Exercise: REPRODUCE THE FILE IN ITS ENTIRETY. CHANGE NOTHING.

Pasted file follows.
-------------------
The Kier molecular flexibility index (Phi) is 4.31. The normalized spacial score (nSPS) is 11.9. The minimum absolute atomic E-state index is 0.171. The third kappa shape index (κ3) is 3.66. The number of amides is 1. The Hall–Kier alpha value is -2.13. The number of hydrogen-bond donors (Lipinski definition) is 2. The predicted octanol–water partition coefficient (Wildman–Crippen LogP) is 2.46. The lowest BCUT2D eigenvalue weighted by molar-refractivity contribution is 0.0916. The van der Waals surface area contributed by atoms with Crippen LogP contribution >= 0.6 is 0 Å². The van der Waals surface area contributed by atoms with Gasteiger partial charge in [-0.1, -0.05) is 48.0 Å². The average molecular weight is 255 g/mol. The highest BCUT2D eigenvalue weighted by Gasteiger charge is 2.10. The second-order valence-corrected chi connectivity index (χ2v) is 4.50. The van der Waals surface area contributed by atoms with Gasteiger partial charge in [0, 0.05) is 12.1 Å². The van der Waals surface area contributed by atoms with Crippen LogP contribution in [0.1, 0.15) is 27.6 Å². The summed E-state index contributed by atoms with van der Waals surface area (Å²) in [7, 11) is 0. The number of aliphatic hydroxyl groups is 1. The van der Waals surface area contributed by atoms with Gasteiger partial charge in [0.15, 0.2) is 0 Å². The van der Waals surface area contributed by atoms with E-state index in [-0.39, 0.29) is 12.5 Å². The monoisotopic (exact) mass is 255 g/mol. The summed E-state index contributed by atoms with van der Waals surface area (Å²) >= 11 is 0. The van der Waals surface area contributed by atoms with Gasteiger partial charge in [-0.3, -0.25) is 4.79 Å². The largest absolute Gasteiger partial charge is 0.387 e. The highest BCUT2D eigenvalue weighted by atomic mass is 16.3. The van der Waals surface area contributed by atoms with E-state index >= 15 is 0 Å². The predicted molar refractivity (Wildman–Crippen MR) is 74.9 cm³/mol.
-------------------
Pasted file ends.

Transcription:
The Kier molecular flexibility index (Phi) is 4.31. The normalized spacial score (nSPS) is 11.9. The minimum absolute atomic E-state index is 0.171. The third kappa shape index (κ3) is 3.66. The number of amides is 1. The Hall–Kier alpha value is -2.13. The number of hydrogen-bond donors (Lipinski definition) is 2. The predicted octanol–water partition coefficient (Wildman–Crippen LogP) is 2.46. The lowest BCUT2D eigenvalue weighted by molar-refractivity contribution is 0.0916. The van der Waals surface area contributed by atoms with Crippen LogP contribution >= 0.6 is 0 Å². The van der Waals surface area contributed by atoms with Gasteiger partial charge in [-0.1, -0.05) is 48.0 Å². The average molecular weight is 255 g/mol. The highest BCUT2D eigenvalue weighted by Gasteiger charge is 2.10. The second-order valence-corrected chi connectivity index (χ2v) is 4.50. The van der Waals surface area contributed by atoms with Gasteiger partial charge in [0, 0.05) is 12.1 Å². The van der Waals surface area contributed by atoms with Crippen LogP contribution in [0.1, 0.15) is 27.6 Å². The summed E-state index contributed by atoms with van der Waals surface area (Å²) in [7, 11) is 0. The number of aliphatic hydroxyl groups is 1. The van der Waals surface area contributed by atoms with Gasteiger partial charge in [0.15, 0.2) is 0 Å². The van der Waals surface area contributed by atoms with E-state index in [-0.39, 0.29) is 12.5 Å². The monoisotopic (exact) mass is 255 g/mol. The summed E-state index contributed by atoms with van der Waals surface area (Å²) >= 11 is 0. The van der Waals surface area contributed by atoms with Gasteiger partial charge in [-0.3, -0.25) is 4.79 Å². The largest absolute Gasteiger partial charge is 0.387 e. The highest BCUT2D eigenvalue weighted by atomic mass is 16.3. The van der Waals surface area contributed by atoms with E-state index >= 15 is 0 Å². The predicted molar refractivity (Wildman–Crippen MR) is 74.9 cm³/mol.